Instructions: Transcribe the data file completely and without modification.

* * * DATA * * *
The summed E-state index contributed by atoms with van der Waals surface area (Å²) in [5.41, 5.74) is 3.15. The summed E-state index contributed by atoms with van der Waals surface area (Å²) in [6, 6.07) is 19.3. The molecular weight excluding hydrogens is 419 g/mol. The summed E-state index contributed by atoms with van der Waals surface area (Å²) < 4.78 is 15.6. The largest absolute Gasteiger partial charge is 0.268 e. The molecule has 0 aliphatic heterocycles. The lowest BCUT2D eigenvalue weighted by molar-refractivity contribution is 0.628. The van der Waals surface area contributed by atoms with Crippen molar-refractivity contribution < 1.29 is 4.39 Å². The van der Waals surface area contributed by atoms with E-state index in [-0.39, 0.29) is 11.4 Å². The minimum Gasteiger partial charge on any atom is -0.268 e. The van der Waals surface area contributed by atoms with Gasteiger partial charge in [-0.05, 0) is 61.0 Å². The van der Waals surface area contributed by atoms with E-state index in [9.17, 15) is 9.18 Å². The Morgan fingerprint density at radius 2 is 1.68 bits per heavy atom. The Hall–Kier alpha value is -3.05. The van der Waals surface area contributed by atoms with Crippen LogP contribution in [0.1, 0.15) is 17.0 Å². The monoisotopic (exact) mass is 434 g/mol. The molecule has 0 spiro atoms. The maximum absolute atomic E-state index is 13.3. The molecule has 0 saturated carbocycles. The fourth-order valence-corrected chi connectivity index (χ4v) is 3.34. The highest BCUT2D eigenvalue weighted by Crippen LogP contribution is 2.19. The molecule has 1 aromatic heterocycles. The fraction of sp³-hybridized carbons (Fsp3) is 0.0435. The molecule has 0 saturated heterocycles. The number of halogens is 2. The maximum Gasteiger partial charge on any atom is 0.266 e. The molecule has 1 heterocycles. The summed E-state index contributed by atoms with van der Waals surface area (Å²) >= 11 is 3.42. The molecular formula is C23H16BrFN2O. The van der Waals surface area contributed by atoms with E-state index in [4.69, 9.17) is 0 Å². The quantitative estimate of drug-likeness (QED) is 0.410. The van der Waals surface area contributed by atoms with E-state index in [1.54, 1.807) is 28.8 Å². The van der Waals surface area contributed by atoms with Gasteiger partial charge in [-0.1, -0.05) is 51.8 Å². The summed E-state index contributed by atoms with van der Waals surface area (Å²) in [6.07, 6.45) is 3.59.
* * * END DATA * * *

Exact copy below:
The summed E-state index contributed by atoms with van der Waals surface area (Å²) in [5.41, 5.74) is 3.15. The summed E-state index contributed by atoms with van der Waals surface area (Å²) in [6, 6.07) is 19.3. The molecular weight excluding hydrogens is 419 g/mol. The summed E-state index contributed by atoms with van der Waals surface area (Å²) < 4.78 is 15.6. The largest absolute Gasteiger partial charge is 0.268 e. The molecule has 0 aliphatic heterocycles. The lowest BCUT2D eigenvalue weighted by molar-refractivity contribution is 0.628. The van der Waals surface area contributed by atoms with Crippen molar-refractivity contribution < 1.29 is 4.39 Å². The van der Waals surface area contributed by atoms with E-state index in [-0.39, 0.29) is 11.4 Å². The minimum Gasteiger partial charge on any atom is -0.268 e. The van der Waals surface area contributed by atoms with Gasteiger partial charge in [-0.05, 0) is 61.0 Å². The van der Waals surface area contributed by atoms with E-state index in [9.17, 15) is 9.18 Å². The Morgan fingerprint density at radius 2 is 1.68 bits per heavy atom. The Hall–Kier alpha value is -3.05. The van der Waals surface area contributed by atoms with Crippen LogP contribution in [0.1, 0.15) is 17.0 Å². The monoisotopic (exact) mass is 434 g/mol. The molecule has 0 spiro atoms. The maximum absolute atomic E-state index is 13.3. The molecule has 0 saturated carbocycles. The fourth-order valence-corrected chi connectivity index (χ4v) is 3.34. The highest BCUT2D eigenvalue weighted by Crippen LogP contribution is 2.19. The molecule has 1 aromatic heterocycles. The fraction of sp³-hybridized carbons (Fsp3) is 0.0435. The molecule has 0 saturated heterocycles. The number of halogens is 2. The maximum Gasteiger partial charge on any atom is 0.266 e. The molecule has 1 heterocycles. The summed E-state index contributed by atoms with van der Waals surface area (Å²) >= 11 is 3.42. The molecular formula is C23H16BrFN2O. The van der Waals surface area contributed by atoms with E-state index in [4.69, 9.17) is 0 Å². The quantitative estimate of drug-likeness (QED) is 0.410. The van der Waals surface area contributed by atoms with E-state index in [1.54, 1.807) is 28.8 Å². The van der Waals surface area contributed by atoms with Gasteiger partial charge in [-0.1, -0.05) is 51.8 Å². The summed E-state index contributed by atoms with van der Waals surface area (Å²) in [6.07, 6.45) is 3.59.